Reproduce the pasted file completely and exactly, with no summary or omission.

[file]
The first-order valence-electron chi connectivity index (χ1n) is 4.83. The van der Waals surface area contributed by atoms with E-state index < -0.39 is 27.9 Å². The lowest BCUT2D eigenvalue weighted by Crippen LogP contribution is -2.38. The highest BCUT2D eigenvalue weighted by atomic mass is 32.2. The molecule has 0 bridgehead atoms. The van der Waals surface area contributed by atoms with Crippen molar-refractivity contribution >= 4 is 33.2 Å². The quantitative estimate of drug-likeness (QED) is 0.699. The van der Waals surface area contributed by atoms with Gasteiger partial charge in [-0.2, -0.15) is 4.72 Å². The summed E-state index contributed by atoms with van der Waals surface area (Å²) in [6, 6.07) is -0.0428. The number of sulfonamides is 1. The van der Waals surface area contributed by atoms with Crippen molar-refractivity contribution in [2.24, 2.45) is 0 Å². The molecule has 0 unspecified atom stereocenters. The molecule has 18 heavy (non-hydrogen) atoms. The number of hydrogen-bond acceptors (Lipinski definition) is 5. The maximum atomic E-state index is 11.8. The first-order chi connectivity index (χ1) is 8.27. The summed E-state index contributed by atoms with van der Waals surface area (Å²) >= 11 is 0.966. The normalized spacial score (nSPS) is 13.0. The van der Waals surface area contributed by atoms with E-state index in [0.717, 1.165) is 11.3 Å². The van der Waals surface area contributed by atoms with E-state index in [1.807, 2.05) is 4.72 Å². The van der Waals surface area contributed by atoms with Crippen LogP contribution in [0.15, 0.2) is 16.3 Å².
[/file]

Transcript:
The first-order valence-electron chi connectivity index (χ1n) is 4.83. The van der Waals surface area contributed by atoms with E-state index < -0.39 is 27.9 Å². The lowest BCUT2D eigenvalue weighted by Crippen LogP contribution is -2.38. The highest BCUT2D eigenvalue weighted by atomic mass is 32.2. The molecule has 0 bridgehead atoms. The van der Waals surface area contributed by atoms with Crippen molar-refractivity contribution >= 4 is 33.2 Å². The quantitative estimate of drug-likeness (QED) is 0.699. The van der Waals surface area contributed by atoms with Gasteiger partial charge in [-0.2, -0.15) is 4.72 Å². The summed E-state index contributed by atoms with van der Waals surface area (Å²) in [6, 6.07) is -0.0428. The number of sulfonamides is 1. The van der Waals surface area contributed by atoms with Crippen molar-refractivity contribution in [2.24, 2.45) is 0 Å². The molecule has 0 unspecified atom stereocenters. The molecule has 18 heavy (non-hydrogen) atoms. The number of hydrogen-bond acceptors (Lipinski definition) is 5. The maximum atomic E-state index is 11.8. The first-order chi connectivity index (χ1) is 8.27. The summed E-state index contributed by atoms with van der Waals surface area (Å²) >= 11 is 0.966. The normalized spacial score (nSPS) is 13.0. The van der Waals surface area contributed by atoms with E-state index in [0.717, 1.165) is 11.3 Å². The van der Waals surface area contributed by atoms with E-state index in [1.807, 2.05) is 4.72 Å². The van der Waals surface area contributed by atoms with Crippen LogP contribution in [0.15, 0.2) is 16.3 Å².